The blame-game started soon after news broke about the mass shooting at a gay nightclub in Orlando.
Blame Obama. Blame guns. Blame gun-rights advocates for blocking gun-control legislation. Blame evangelicals for opposing gay-rights legislation. Blame Muslims.
It’s a well-worn pattern of finger pointing. We see it over and over. The rush to judgment – assigning blame for evil to those we oppose.
Rather than finger pointing, one Christian path forward is looking for the fingerprint of God in others.
“Your fingerprints can be seen on a million faces,” sings Audrey Assad in “For Love of You.”
Assad is a contemporary Christian singer and songwriter, who communicates in a deeply spiritual way the concept of Imago Dei – the image of God in humanity.
“You live in a million places. Your fingerprints can be seen on a million faces. There’s a trace of You in every hallelujah. Every song that I sing,” her song begins.
What if we looked for God’s fingerprints in the faces of others?
That’s a radically different way than pointing fingers.
Can we see the fingerprints of God in the faces of gays? What about Republicans or Democrats? And Muslims? The mentally ill?
We are so wired to finger pointing that we are missing the fingerprints of God.
The Christian path forward from the Pulse nightclub and the carnage in Orlando is to shift away from finger pointing to looking for God’s fingerprints.
That’s going to require a lot of personal and social reformation. We’re going to have to break the chains of political ideology and loyalty, the prejudice of cultural heritage, the inherited list of church priorities.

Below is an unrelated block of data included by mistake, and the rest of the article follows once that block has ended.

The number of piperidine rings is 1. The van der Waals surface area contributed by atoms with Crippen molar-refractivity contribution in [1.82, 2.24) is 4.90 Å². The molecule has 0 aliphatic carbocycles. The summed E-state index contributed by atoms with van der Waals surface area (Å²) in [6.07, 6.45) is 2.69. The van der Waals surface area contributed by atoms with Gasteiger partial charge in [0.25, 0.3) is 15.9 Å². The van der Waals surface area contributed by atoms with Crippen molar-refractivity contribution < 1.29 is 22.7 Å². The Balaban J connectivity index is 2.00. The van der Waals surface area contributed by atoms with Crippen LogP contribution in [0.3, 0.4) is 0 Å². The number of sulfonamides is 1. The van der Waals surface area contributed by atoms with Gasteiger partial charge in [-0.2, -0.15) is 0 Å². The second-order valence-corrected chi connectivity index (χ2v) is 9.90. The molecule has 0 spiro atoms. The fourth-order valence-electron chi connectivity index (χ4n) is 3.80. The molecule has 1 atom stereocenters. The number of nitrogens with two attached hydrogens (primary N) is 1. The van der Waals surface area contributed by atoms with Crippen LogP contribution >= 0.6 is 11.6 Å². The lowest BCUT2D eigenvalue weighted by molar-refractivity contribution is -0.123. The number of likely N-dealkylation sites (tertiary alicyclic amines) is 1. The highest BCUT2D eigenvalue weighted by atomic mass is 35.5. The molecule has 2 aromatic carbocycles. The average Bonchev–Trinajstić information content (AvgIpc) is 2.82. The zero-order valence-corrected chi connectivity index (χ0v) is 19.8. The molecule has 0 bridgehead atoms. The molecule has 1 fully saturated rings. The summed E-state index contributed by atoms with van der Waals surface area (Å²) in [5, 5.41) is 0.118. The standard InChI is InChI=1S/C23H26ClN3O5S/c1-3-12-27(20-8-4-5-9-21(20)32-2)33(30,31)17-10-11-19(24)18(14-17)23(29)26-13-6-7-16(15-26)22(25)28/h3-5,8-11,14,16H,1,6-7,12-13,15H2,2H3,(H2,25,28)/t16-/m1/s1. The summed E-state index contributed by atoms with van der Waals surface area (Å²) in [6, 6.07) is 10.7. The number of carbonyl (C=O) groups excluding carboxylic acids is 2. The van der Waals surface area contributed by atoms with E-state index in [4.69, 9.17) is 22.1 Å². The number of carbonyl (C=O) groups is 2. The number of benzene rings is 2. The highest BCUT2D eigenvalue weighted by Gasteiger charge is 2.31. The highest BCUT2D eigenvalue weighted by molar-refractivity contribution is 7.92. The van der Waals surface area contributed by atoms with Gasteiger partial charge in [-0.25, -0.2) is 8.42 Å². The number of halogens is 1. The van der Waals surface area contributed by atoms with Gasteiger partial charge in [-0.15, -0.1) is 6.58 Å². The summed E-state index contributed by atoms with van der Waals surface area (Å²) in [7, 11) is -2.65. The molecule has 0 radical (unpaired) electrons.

We’re going to need to recover a much more robust commitment to the biblical message that teaches us that we – and those we dislike – are created in the image of God.
A biblical reference point for Imago Dei is found in Genesis 1:26-28.
“Then God said, ‘Let us make humankind in our image’ … So God created humankind in his image, in the image of God he created them; male and female he created them.”
God created after his image and gave human beings responsibility for what he had created. The biblical word “dominion” is about our obligation for the created order.
Another reference point is James 3:9. Speaking of the taming of the tongue, James wrote: “With it we bless the Lord … and curse those who are made in the likeness of God.”
The moral implications of Imago Dei are profound – complicated and controversial. The moral implications are also immediately applicable.
After Orlando, here are three church-centric commitments and action steps:
First, praise God in worship and do the work of God in the public square. Let’s pray and put feet to our prayers. Faith without works is dead (James 2:14).
Second, avoid the rush to judgment – the cursing of those in God’s likeness. Let’s catch our own temptations to finger point and to man the battlements of our own position. Christians need not join the dash to damn others.
Third, seek to advance the common good. That is, look for ways to ensure the welfare of others. Let’s do the hard work of social analysis without getting paralyzed by indecision and insistence on “our way” as the only way.
No perfect solution exists to mass shootings. No quick fixes are available. No one political proposal is perfect. Compromise is core to advancing the common good in the public square.
We begin today with the challenge of finding God’s fingerprints in the faces of others.
Robert Parham is executive editor of EthicsDaily.com and executive director of its parent organization, the Baptist Center for Ethics. Follow him on Twitter at RobertParham1 and friend him on Facebook.
Editor’s note: Two moral resources are available to help Christians make better decisions and engage constructively in society. “Standing at the Crossroads: A Study of Christian Moral Decision-Making” is available here. “Walking in the Good Way: A Christians Discipleship Study Guide” is available here.
Robert M. Parham (1953 – 2017) was the founder and executive director of Baptist Center for Ethics from 1991 to 2017. He served as executive editor of EthicsDaily.com, BCE’s website, from its launch in 2002 until 2017.